Sunday, August 30, 2015

IBM and the Internet of Things

by Brenda J. Christie

TechTarget defines the Internet of Things (IoT) as "an environment in which objects, animals or people are provided with unique identifiers and the ability to transfer data over a network without requiring human-to-human or human-to-computer interaction."

A practical application of IoT is a heart patient who wears a monitor or chip-embedded vest which is monitored and tracked remotely by a company millions of miles away.  LoJack and OnStar are further examples of IoT whereby a stolen car can be located, a locked door can be unlocked by an OnStar customer service agent working in a different city, state or country.  It can be a refrigerator repair technician remotely reading output from the refrigerator's sensors and chips to access parts needed for your new refrigerator before actually leaving the office.

Dr. John Barrett gives an excellent explanation of IoT in a TED talk.

The potential commercial and medical applications are vast.  It is for this reason that IBM, over the past 18-24 months, has invested $10 billion in IoT and Analytics.  Analytics is an essential component to make sense of the data coming from diverse devices.

According to a recent CMS Wire article by David Roe, "IBM has Aggressive IoT Ambitions",  IBM's strategy for capitalizing on IoT  is a "4-Pronged Attack."  This strategy consists of:

  1. Technology to support connected devices and networks;
  2. Technology to build and manage IoT platforms;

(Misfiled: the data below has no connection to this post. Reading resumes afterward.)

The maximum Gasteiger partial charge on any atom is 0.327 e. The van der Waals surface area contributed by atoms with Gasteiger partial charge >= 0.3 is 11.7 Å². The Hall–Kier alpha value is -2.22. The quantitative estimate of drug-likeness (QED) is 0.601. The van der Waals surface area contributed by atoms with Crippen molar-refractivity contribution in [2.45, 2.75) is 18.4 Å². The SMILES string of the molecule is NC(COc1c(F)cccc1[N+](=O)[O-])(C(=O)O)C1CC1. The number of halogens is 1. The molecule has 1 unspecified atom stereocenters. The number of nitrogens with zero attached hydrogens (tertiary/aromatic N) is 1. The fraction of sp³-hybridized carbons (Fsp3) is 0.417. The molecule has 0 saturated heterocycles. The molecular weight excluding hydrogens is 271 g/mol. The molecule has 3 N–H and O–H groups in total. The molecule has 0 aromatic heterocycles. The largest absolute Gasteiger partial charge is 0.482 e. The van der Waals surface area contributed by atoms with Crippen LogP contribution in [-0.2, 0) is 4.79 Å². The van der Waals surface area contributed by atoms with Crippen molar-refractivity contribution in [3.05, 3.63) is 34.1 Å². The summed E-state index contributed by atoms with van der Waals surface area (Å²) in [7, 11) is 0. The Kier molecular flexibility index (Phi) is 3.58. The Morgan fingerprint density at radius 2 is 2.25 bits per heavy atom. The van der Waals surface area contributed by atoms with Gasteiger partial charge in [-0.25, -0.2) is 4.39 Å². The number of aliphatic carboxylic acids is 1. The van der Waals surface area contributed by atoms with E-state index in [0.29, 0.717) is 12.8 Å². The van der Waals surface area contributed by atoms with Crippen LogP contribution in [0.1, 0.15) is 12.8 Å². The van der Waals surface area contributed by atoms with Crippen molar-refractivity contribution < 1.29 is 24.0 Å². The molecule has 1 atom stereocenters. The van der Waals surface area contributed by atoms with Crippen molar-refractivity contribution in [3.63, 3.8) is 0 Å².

3. Applications and solutions to provide a service to businesses looking to mitigate risk to the company and business;
  4. Strategic consulting and business process change 

A visualization of IBM's IoT strategy which appeared in the CMS article is reproduced below.

IBM's Investment in IOT and Analytics as reported by IT Thru The Prism of Time

Some of the reason's IBM's strategy might work include (1) IBM has deep pockets (2) IBM has over 700,000 patents (3) it has a broad developer network (4) it has brand recognition (5) it has reliable software (6)  it has stable management.

Some of IBM's weaknesses which work against its success in the Internet of Things market, as reported in the CMS article include: (1) products and services are perceived to be too expensive (2) decline in quarterly revenue and year over year earnings casts doubt on IBM's ability to execute on strategies.

Being a well-known, established company does afford IBM some comfort.  However, some of the internet of things companies, IBM's competitors (Oracle, Microsoft, Intel, Cisco, SAP and SAS), are not resting on their laurels but are steadily moving ahead.

The race is on to connect all devices and networks.  At the end of the day, regardless of who takes first place, the consumer wins.

Bye for now,

Brenda J. Christie